On Clean Monday, everyone went to the sea with their Lenten food. From early on, some went to collect limpets and sea urchins, and when the groups gathered, they offered them or made a large sea urchin salad. At some point, "the donkey" would appear, someone with a lot of humor and witty remarks who would pass through the groups making various jokes. Also, the lyra players of Rethymno were there, playing for free that day for all the groups.


            in 1917 the Lyceum of Greek Women of Rethymno was founded. Its establishment was a milestone for the lives of the city's women and for the social life of Rethymno.

            Famous were the dances of the Lyceum of Greek Women during the Carnival period. Initially, these were held in "Idaion Andron," a luxuriously elegant hall on Melissinou Street, opposite the Catholic church, owned by Charalambos Spandagos, which had been built during the period of Russian rule. After the completion of the Lyceum of Greek Women's building at the end of the promenade, the dances were held there.

            In these dances, attended by Rethymno's then high society, men wore tuxedos or black suits, while women wore magnificent dresses that highlighted their grace and beauty even more. In all the dances, the music was live from the Municipal Philharmonic, under the guidance of the chief musician, Nikos Gkinos.

Maria Valari in an evening gown ready for the Lyceum of Greek Women's dance.

            On Tsiknopempti (Smoky Thursday), the children's carnival dance took place early in the afternoon. In the evening, the famous "dance of the Apaches" was held, the only dance where men were disguised. They were dressed as Apaches (marginal types) with a black undershirt or shirt, a red handkerchief around the neck and waist, and black trousers.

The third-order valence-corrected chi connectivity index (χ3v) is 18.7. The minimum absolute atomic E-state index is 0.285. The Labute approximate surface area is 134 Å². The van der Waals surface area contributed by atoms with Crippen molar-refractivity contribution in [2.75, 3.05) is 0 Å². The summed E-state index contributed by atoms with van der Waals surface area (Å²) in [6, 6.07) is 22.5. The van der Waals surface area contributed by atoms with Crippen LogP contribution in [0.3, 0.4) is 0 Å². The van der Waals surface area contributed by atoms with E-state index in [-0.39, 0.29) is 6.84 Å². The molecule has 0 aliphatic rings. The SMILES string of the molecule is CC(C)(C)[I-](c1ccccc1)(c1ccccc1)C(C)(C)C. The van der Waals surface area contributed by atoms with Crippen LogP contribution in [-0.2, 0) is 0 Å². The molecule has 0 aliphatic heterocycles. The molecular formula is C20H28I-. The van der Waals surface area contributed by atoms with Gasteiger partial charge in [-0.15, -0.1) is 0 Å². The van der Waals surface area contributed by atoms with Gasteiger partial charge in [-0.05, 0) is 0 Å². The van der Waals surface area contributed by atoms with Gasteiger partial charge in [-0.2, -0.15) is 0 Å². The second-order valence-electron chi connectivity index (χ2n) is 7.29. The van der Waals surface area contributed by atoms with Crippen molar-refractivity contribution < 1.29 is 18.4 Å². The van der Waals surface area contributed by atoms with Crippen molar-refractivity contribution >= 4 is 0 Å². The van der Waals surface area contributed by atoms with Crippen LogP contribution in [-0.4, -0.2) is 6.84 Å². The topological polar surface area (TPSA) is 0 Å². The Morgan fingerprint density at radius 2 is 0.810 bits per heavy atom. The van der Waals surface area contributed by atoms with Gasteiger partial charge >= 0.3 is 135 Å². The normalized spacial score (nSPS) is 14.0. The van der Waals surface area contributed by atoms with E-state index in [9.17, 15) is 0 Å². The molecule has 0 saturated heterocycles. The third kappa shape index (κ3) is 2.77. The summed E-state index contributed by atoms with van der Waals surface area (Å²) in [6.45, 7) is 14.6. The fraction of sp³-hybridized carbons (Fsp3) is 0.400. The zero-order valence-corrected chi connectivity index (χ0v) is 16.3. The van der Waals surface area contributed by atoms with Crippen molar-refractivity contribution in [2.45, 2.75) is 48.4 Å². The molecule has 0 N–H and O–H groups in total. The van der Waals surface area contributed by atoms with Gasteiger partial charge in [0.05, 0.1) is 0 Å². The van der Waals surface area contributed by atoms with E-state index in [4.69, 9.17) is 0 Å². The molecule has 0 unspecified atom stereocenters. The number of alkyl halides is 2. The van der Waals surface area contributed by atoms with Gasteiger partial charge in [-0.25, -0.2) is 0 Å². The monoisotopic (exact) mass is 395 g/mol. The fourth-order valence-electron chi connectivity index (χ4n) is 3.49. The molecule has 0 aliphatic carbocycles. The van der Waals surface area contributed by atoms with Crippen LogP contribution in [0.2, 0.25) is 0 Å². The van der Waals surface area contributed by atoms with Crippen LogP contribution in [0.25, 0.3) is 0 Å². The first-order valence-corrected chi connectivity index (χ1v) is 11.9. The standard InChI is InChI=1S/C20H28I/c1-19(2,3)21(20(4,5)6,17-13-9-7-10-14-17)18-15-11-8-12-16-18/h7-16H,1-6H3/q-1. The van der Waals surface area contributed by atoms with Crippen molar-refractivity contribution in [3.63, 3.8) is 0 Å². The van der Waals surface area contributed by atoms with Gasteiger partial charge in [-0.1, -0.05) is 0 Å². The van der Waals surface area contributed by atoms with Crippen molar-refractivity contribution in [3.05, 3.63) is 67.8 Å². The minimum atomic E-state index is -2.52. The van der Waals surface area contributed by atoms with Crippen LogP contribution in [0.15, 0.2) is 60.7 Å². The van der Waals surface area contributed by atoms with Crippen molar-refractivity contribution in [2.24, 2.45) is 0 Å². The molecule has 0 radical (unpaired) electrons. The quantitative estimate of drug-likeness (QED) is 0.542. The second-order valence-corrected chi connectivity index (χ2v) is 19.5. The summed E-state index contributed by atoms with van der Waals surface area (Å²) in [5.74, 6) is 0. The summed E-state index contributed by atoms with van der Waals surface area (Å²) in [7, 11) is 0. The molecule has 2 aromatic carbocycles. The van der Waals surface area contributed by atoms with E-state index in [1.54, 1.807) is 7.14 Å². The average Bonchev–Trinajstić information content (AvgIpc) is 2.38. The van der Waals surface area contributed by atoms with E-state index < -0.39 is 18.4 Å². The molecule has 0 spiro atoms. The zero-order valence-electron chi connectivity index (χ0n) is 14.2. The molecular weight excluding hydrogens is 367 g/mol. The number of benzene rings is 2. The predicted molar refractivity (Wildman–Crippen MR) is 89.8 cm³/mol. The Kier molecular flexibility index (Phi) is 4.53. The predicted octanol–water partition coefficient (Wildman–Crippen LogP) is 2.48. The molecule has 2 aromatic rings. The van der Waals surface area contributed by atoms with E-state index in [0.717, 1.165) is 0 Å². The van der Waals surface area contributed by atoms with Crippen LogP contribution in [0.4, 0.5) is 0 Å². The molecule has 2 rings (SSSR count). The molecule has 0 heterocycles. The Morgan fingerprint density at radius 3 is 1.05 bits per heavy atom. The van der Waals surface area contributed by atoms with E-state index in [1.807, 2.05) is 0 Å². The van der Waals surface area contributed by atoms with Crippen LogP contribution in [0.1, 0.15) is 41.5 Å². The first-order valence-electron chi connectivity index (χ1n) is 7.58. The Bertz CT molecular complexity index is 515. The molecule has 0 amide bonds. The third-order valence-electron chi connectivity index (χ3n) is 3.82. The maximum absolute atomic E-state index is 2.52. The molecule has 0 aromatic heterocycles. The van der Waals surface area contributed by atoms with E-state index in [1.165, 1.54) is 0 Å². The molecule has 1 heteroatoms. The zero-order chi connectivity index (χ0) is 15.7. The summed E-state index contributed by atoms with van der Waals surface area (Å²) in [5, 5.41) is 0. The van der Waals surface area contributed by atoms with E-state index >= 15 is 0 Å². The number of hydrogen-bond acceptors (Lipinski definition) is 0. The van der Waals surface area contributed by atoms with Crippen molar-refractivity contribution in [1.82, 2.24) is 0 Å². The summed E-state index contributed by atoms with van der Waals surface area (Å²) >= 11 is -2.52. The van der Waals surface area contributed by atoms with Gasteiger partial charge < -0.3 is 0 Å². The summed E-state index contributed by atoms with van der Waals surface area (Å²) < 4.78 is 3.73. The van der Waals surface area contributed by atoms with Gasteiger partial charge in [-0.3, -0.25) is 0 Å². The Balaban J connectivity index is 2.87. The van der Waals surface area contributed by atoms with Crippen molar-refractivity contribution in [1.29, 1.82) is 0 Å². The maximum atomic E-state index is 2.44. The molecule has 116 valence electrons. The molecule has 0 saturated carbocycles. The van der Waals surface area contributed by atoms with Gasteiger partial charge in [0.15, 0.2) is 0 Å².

Themistoklis Valaris mentions: <After the Waltzes, Tangos, and Polkas, the music played a part of the Lanciers melody as a signal to escort our ladies, so we could form our squares. After the Lanciers, again dancing until the music played the sounds of the Quadrille, then again we escorted ladies and stood opposite a couple to dance them, with the related commands and all the joy. The last figure of the Quadrille was maintained for over an hour and a half. We went up dancing with the music to the gallery of the hall, came down to the streets again dancing until we could hear the music, led by a young man. After this frenzy of joy, we sat at tables, which had been set while we danced Quadrilles in the street, eating the appetizers prepared by the ladies of the Lyceum and drinking beer. It was already five in the morning, when with songs and incredible joy we took to the streets, knocking on doors to wake up our fellow citizens, and with enthusiastic voices, we went home early in the morning."

Emilia Valari in a carnival costume at a dance of the Lyceum of Greek Women.